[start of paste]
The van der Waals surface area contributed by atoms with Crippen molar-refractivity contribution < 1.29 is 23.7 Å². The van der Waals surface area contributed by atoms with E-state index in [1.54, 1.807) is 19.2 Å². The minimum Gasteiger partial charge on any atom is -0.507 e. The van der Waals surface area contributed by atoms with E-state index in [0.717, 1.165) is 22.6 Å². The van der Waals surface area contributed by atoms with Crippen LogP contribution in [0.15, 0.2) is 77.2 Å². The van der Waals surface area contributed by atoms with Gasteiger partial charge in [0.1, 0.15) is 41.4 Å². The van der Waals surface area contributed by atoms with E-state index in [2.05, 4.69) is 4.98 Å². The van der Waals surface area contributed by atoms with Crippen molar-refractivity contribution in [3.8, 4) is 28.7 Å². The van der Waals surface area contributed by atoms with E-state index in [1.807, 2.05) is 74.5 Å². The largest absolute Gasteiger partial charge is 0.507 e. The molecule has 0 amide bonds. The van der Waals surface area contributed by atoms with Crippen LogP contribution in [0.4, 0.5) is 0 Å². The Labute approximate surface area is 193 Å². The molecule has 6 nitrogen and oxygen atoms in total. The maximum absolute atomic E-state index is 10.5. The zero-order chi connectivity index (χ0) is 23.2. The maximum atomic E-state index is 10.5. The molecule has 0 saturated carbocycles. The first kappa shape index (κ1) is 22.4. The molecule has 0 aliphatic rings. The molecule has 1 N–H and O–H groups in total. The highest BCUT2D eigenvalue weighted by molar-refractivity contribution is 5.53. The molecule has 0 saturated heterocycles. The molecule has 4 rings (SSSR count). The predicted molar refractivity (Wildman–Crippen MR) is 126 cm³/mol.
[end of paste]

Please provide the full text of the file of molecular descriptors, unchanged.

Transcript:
The van der Waals surface area contributed by atoms with Crippen molar-refractivity contribution < 1.29 is 23.7 Å². The van der Waals surface area contributed by atoms with E-state index in [1.54, 1.807) is 19.2 Å². The minimum Gasteiger partial charge on any atom is -0.507 e. The van der Waals surface area contributed by atoms with E-state index in [0.717, 1.165) is 22.6 Å². The van der Waals surface area contributed by atoms with Crippen LogP contribution in [0.15, 0.2) is 77.2 Å². The van der Waals surface area contributed by atoms with Gasteiger partial charge in [0.1, 0.15) is 41.4 Å². The van der Waals surface area contributed by atoms with E-state index in [2.05, 4.69) is 4.98 Å². The van der Waals surface area contributed by atoms with Crippen molar-refractivity contribution in [3.8, 4) is 28.7 Å². The van der Waals surface area contributed by atoms with E-state index in [1.807, 2.05) is 74.5 Å². The largest absolute Gasteiger partial charge is 0.507 e. The molecule has 0 amide bonds. The van der Waals surface area contributed by atoms with Crippen LogP contribution in [0.4, 0.5) is 0 Å². The Labute approximate surface area is 193 Å². The molecule has 6 nitrogen and oxygen atoms in total. The maximum absolute atomic E-state index is 10.5. The zero-order chi connectivity index (χ0) is 23.2. The maximum atomic E-state index is 10.5. The molecule has 0 saturated carbocycles. The first kappa shape index (κ1) is 22.4. The molecule has 0 aliphatic rings. The molecule has 1 N–H and O–H groups in total. The highest BCUT2D eigenvalue weighted by molar-refractivity contribution is 5.53. The molecule has 0 saturated heterocycles. The molecule has 4 rings (SSSR count). The predicted molar refractivity (Wildman–Crippen MR) is 126 cm³/mol.